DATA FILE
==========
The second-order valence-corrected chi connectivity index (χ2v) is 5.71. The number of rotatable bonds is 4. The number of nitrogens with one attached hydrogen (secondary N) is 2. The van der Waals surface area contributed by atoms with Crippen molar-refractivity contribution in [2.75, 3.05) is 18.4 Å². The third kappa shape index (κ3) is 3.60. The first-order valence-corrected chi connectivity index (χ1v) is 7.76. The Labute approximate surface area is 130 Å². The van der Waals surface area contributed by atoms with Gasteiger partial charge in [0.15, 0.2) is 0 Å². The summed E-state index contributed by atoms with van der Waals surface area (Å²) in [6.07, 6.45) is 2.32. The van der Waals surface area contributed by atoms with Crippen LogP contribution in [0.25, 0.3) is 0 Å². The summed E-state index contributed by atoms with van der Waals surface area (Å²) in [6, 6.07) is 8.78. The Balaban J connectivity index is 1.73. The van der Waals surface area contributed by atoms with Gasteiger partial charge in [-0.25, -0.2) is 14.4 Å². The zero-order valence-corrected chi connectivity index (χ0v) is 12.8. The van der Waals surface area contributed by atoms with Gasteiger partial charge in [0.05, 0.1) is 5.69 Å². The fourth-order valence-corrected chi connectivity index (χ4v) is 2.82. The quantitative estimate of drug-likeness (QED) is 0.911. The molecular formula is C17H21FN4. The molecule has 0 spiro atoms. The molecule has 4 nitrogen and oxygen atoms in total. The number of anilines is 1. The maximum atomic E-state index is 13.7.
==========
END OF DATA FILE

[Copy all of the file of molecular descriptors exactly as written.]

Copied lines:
The second-order valence-corrected chi connectivity index (χ2v) is 5.71. The number of rotatable bonds is 4. The number of nitrogens with one attached hydrogen (secondary N) is 2. The van der Waals surface area contributed by atoms with Crippen molar-refractivity contribution in [2.75, 3.05) is 18.4 Å². The third kappa shape index (κ3) is 3.60. The first-order valence-corrected chi connectivity index (χ1v) is 7.76. The Labute approximate surface area is 130 Å². The van der Waals surface area contributed by atoms with Gasteiger partial charge in [0.15, 0.2) is 0 Å². The summed E-state index contributed by atoms with van der Waals surface area (Å²) in [6.07, 6.45) is 2.32. The van der Waals surface area contributed by atoms with Crippen LogP contribution in [0.25, 0.3) is 0 Å². The summed E-state index contributed by atoms with van der Waals surface area (Å²) in [6, 6.07) is 8.78. The Balaban J connectivity index is 1.73. The van der Waals surface area contributed by atoms with Gasteiger partial charge in [-0.25, -0.2) is 14.4 Å². The zero-order valence-corrected chi connectivity index (χ0v) is 12.8. The van der Waals surface area contributed by atoms with Gasteiger partial charge in [0.05, 0.1) is 5.69 Å². The fourth-order valence-corrected chi connectivity index (χ4v) is 2.82. The quantitative estimate of drug-likeness (QED) is 0.911. The molecular formula is C17H21FN4. The molecule has 0 spiro atoms. The molecule has 4 nitrogen and oxygen atoms in total. The number of anilines is 1. The maximum atomic E-state index is 13.7.